Court name
Supreme Court of Zimbabwe
Case number
SC 75 of 2004
Crim. Appeal 203 of 2003

S v Mupambwa and Another (SC 75 of 2004, Crim. Appeal 203 of 2003) [2004] ZWSC 75 (13 September 2004);

Law report citations
Media neutral citation
[2004] ZWSC 75

 

 

 

 

 

 

DISTRIBUTABLE    (54)

Judgment No. SC 75/04

Crim. Appeal No. 203/03

 

 

(1)      GOODWILL      MUPAMBWA      (2)      FRANCIS      PINTU     

 

v               THE           STATE

 

 

SUPREME COURT OF ZIMBABWE

SANDURA  JA,  ZIYAMBI  JA  &  GWAUNZA  JA

HARARE, SEPTEMBER 14, 2004

 

 

N P Goneso, for the appellants

 

R K Tokwe, for the respondent

 

                        SANDURA  JA:   The appellants were charged with contravening para 39(2)(a) of the First Schedule to the Defence Act [Chapter 11:02] (“the Act”).   The allegation against each appellant was that on thirty-three occasions during the period extending from December 1999 to August 2002 he defrauded the State by withdrawing a pension from the war veterans fund, well knowing that he was not entitled to it as he was not a war veteran.   Both appellants were regular members of the Air Force of Zimbabwe.

 

                        On 16 January 2003 the appellants appeared before a General Court Martial and pleaded not guilty to all the thirty-three counts of fraud.   They were, however, found guilty as charged after a trial had been conducted, and were sentenced to, inter alia, one year’s imprisonment with labour.   Aggrieved by that result, they appealed to this Court against conviction and sentence.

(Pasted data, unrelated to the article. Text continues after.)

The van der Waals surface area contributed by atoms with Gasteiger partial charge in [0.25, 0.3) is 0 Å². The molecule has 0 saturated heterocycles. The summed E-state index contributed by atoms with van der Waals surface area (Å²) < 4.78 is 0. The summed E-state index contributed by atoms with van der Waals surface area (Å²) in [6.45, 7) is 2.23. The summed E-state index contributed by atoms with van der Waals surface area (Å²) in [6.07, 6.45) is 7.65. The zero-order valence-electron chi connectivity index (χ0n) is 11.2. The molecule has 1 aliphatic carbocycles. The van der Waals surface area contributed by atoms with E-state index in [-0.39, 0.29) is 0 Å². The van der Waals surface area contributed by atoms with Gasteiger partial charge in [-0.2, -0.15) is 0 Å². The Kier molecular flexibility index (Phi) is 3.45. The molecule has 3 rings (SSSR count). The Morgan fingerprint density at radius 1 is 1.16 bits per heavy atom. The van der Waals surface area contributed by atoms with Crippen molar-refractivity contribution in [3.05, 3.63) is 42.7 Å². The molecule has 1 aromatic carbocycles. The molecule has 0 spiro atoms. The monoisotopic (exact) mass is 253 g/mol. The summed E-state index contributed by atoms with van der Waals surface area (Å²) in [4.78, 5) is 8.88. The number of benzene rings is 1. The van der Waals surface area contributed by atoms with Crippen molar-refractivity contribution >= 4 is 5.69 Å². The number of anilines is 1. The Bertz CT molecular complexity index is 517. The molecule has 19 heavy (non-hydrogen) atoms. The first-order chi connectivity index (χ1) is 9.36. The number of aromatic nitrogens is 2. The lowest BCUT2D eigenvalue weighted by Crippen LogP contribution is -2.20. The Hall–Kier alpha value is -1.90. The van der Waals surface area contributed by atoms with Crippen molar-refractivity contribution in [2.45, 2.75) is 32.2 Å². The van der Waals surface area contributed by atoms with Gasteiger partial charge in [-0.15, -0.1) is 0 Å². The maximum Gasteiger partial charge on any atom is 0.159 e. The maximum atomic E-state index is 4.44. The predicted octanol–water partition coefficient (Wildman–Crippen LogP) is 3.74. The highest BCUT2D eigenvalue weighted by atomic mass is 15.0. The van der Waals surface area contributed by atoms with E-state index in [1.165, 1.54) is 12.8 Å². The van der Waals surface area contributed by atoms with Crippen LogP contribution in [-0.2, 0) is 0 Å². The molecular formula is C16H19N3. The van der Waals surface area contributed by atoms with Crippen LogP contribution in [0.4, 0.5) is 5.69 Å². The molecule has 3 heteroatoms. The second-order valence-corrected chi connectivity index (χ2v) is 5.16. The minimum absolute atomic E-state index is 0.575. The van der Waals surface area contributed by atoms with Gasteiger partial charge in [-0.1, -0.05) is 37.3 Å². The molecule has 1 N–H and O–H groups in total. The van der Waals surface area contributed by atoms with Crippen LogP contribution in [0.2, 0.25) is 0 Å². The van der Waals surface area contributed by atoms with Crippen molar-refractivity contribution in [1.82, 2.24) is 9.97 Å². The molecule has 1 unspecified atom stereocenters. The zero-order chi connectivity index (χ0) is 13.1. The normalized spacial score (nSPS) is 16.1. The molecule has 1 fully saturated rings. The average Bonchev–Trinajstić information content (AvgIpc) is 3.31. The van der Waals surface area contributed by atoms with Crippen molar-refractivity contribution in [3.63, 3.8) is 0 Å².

On 13 September 2004, the day before the appeal was due to be heard, I requested the registrar of this Court to contact both counsel and inform them that at the hearing of the appeal they would be required, first of all, to deal with a preliminary point, which was whether the appeal was properly before this Court, in view of the provisions of ss 78 and 79 of the Act, as amended by Part XIII of the Schedule to the Magistrates Court Amendment Act, No. 9 of 1997 (“the Amendment Act”).

 

                        When the appeal was called on 14 September 2004 Mr Tokwe, who appeared for the respondent, handed in the respondent’s heads of argument on the preliminary point, in which he submitted, quite correctly in my view, that in terms of s 79(1) of the Act as amended the appeal should be heard by a Court Martial Appeal Court consisting of such judges of the High Court, not being less than two, as the Judge President of the High Court may appoint.   Ms Goneso, who appeared for the appellants, agreed with that submission.   Consequently, as we were in full agreement with counsel’s submission, the appeal was struck off the roll.   I now set out the full reasons for that decision.

 

                        Before the Act was amended by the Amendment Act, which was promulgated and came into effect on 10 October 1997, the words “Appeal Court”, “appellant”and “judges”were defined in s 78 of the Act as follows:

 

“‘Appeal Court’ means the Court Martial Appeal Court established in terms of section seventy-nine;

 

‘appellant’means a person who has been convicted by a court martial and desires to appeal under this Part;